Scott Niedermayer is back for another season, and this time maybe his last in the NHL.
"If I had to place a guess, I would say yes," the Anaheim Ducks star said Thursday after announcing his return. "I've been wrong before, I guess, in my thinking. "But if I had to make a decision on that now, I would say this will probably be it."
The Ducks will take next season and call it a win. They are thrilled to get the star blue-liner back into their fold.
"It's no secret what Scotty has meant to this organization over the past three years," said Ducks GM Brian Burke.
This time, Niedermayer was able to give Burke a decision before the opening of July 1 free agency, giving the Ducks an important edge now in deciding what they have to do moving forward. They now know they have Niedermayer counting $6.75 million against the salary cap next season, the last year of his contract.
The 34-year-old Niedermayer waited until December last season to come back after winning the Stanley Cup in June. This time the decision came quicker and Niedermayer waited on it just a bit to make sure.
"I've probably been sitting on this decision for a little bit and it's been good just to see how I felt after committing to it personally," Niedermayer said on a conference call. "I let a little time pass after that and it felt like the right decision.
"I'm excited to get back playing some hockey with the guys we have in our room."
Niedermayer, a Norris Trophy winner in 2004 and Conn Smythe Trophy winner in 2007, had 25 points (8-17) in 48 games last season. He added two assists in a six-game, first-round playoff loss to the Dallas Stars.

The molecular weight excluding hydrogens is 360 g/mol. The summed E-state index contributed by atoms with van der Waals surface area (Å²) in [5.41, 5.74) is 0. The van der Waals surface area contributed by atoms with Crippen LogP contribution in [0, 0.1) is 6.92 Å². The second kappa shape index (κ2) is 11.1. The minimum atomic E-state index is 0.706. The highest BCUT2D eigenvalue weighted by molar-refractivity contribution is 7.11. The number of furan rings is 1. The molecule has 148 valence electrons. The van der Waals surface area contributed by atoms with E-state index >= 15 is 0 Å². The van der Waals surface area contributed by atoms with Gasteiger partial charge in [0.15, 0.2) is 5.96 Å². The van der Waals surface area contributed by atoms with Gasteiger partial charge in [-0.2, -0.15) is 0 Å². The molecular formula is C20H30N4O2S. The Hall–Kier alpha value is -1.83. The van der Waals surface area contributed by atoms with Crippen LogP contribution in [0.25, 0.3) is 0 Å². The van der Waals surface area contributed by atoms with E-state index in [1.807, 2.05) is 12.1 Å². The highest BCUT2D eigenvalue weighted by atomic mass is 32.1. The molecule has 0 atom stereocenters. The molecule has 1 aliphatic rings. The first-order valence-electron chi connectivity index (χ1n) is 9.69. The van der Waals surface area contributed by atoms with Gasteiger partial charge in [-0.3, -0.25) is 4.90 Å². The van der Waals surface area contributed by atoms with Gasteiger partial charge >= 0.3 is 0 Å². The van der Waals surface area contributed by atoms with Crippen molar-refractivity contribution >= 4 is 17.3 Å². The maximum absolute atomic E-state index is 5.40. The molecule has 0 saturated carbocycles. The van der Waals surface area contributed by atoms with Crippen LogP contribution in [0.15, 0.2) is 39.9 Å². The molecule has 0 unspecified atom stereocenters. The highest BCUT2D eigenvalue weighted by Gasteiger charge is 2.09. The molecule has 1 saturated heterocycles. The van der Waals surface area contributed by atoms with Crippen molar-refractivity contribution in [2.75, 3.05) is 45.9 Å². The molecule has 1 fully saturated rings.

"I had a lot of fun in my short year last year," said Niedermayer, whose wife Lisa gave birth to child No. 4 last Friday. "I guess after a short year and a shorter playoff run I definitely physically and mentally feel ready to go. A lot more energized.
"That's probably a big difference this year as opposed to last year."
Now the question is whether unrestricted free-agent winger Teemu Selanne will also return for another season.
"I talked to him a couple of times before I made my final decision," said Niedermayer. "I think he's back in Finland now. I just want him to make the right decision for him personally and really not interfere with that."
While Niedermayer said next season will probably be his last, there are those who believe he's got the 2010 Winter Games in Vancouver in the back of his mind. But the native of Cranbrook, B.C., played it coy Thursday when asked about that possibility.
"That hasn't really come into my thought process a whole lot and I now know that it's going to a lot more going forward," said Niedermayer. "Yeah, it's a big thing obviously. I've only played in the one Olympics (2002) and it was a great experience, something I wouldn't trade for anything, being part of Team Canada.
"To be able to do something like that in your home province and your home country would be even better. It would be a great opportunity but there's a lot of other things to think about before then. I really haven't evaluated what I'm going to do beyond this year."
Niedermayer said he now realizes how much he would have missed the game had he retired last summer.
"When I first started to think about retiring after winning the Stanley Cup last year, I maybe didn't appreciate some of the things that would make it difficult to walk away from the game, some of the things that I've enjoyed in playing this great sport," he said. "A little different perspective on it now."